We’ve had a bit of conversation about the set list. One of the things that I thought was disappointing about the band was that we had a lot of really good material that we never got to record properly. There were issues thirty years ago that if you didn’t have a lot of backing and money around you it was really hard to go and make decent quality recordings which is something people kind of forget about now. It’s so easy with Pro-Tools that you can produce a really high quality recording very cost effectively. Obviously there will be songs from the EP’s but also songs that we think are really good that didn’t get as much exposure as they should have done. We were pretty prolific in terms of the writing and I thought that a decent amount of it was at a passable standard or better. So it does mean we get a good opportunity for forty five minutes to put together a strong set list from top to bottom.
What has the reaction been from your kids? They would have never had the opportunity to see their Dad doing his thing on stage.
Well my youngest is sports obsessed and he just kind of thinks it’s funny. Although I think he is quite curious and he’s saying he may make an appearance on the night to come and have a look at his old man. And the eldest is a professional musician, nothing like what we did, but I think he is intrigued by the fact that it’s all going to happen again. He’s always quite complimentary about what we did although I get that it is a million miles away from the kind of music he makes. So as long as it’s not a case of our getting the dressing up box out again but trying to celebrate that era without looking like chicken in a basket then I think they will probably quite enjoy it.
You mention not getting out the dressing up box…surely that doesn’t mean you won’t be giving the leather trousers an outing after all this time?
Sadly no leather trousers! It’s the big question that has been raised by almost everybody “are the trousers coming out” and I don’t quite know how to take that really because if that was the most important part of my contribution to the band it’s not a great legacy! When you’re 23 years old it’s a look you can almost carry off but when you’re 54…well, let’s just say it’s going to be a little bit tricky to do that…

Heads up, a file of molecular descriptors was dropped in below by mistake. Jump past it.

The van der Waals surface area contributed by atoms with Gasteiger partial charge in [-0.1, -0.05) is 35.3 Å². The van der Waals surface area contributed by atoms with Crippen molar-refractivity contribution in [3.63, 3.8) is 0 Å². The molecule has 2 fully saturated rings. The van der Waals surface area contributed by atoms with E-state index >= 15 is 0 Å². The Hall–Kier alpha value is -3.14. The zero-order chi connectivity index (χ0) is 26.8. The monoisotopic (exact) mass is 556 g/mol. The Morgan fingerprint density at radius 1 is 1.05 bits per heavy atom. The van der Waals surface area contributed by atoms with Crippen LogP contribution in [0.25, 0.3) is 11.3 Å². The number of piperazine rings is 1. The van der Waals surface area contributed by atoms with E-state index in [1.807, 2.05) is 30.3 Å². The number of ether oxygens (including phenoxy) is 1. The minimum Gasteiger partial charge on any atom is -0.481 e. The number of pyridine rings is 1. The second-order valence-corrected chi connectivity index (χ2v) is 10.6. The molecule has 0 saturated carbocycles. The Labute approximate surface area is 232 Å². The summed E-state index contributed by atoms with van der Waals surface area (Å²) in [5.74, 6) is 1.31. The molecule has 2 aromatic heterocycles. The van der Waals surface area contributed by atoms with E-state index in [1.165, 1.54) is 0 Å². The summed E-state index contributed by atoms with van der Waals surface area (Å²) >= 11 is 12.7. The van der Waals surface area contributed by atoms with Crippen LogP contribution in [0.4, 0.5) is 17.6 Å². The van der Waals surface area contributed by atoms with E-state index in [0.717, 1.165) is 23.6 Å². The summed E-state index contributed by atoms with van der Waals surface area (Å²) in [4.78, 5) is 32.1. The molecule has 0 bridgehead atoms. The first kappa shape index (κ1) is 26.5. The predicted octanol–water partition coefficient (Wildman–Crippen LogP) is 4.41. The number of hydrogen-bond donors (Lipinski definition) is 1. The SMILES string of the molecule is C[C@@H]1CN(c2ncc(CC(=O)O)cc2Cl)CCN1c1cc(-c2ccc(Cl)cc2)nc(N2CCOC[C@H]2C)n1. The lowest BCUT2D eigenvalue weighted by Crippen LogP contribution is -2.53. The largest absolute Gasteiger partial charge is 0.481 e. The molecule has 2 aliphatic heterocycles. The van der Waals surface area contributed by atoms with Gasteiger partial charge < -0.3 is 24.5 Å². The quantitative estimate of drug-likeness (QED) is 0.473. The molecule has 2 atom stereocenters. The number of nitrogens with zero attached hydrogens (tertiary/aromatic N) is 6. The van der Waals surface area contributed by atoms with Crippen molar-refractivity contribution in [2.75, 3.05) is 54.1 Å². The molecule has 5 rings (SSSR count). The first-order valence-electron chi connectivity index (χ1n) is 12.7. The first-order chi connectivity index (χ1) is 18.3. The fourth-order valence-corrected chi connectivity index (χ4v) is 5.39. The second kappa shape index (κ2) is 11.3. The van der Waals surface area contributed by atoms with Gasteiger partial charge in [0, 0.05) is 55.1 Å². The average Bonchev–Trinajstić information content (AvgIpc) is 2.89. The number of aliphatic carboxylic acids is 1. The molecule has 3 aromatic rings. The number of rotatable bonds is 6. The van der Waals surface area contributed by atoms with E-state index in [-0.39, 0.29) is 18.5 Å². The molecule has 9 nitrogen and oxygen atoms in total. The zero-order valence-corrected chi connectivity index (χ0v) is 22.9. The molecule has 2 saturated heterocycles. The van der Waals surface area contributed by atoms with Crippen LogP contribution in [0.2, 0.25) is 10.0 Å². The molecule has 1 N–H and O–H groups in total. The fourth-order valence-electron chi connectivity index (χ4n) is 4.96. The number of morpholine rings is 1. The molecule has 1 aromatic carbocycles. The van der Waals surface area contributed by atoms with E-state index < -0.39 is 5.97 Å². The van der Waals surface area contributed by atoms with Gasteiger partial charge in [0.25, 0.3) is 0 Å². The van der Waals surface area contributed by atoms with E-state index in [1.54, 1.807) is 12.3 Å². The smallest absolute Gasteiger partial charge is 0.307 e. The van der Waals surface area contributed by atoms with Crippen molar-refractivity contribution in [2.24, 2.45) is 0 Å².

Dawn After Dark were very prolific songwriters and the set list back then seemed to always be evolving with new songs regularly being introduced. Looking back at the catalogue what were some of the high points for you?
I guess of the songs we recorded then “Crystal High”, “The Groove” and “Maximum Overdrive” were all really good, solid songs. I was excited about what was happening in the rehearsal rooms when it all fell apart. The songs that we were working on were starting to go in a direction I felt was interesting and we were starting to experiment in a good way. We were open to different influences and the tracks we didn’t finish around that time were showing signs of us retaining the Rock roots but developing the writing in other ways. Tony is a real archivist and still has everything and I’m not sure how much of it he posts for people to listen to but there was a song called “What We Are” which had a Stone Roses meets The Doors feel which was going into new territory. And I always wanted us to be a Rock band that was willing to try interesting things. Along the way there were some good songs that aren’t so well known, there is one called “Shifting Sands of Time” that I really liked. The guys are working up some different ideas and when I go in and start rehearsing we can see what works with the vocals on and decide what we are going to play on the night. The benefit of technological advances over the last thirty years is the songs can be interpreted better than they were at the time. I guess the real question is can I perform them as well. My attitude about how to perform them is not to pretend I’m somebody I was 30 years ago because I’m not. So trying to find a way to present the songs in a way that is faithful to the people that came to see the band but also feel that I’m getting something out of them. And everybody in the group feels the same way.
You always attracted a great following that would travel around the country to see the band. I travelled to a much lesser extent, within a couple of hours or so, but there was that dedicated group of fans who always turned up no matter what. That must have been something you were very aware of and grateful for…
It’s funny because the world has changed so much so it’s hard to imagine the logistical difficulties that people would have had just even finding out information about when a band was touring, where the venue was, what time you would be on and all the rest of it. So for people to be that dedicated it was fantastic and it was very enjoyable to know what wherever you played there would be a hard-core of 30 or 40 people who would turn up to support you. It was very hard work for us because there wasn’t a lot of money around and having that level of support was much appreciated. It was just a shame that we couldn’t take it to the next level during that time period.
You mention about not being able to take DAD to the next level, do you think the band was held back because the press somewhat unfairly pigeon-holed you as a Goth rock band?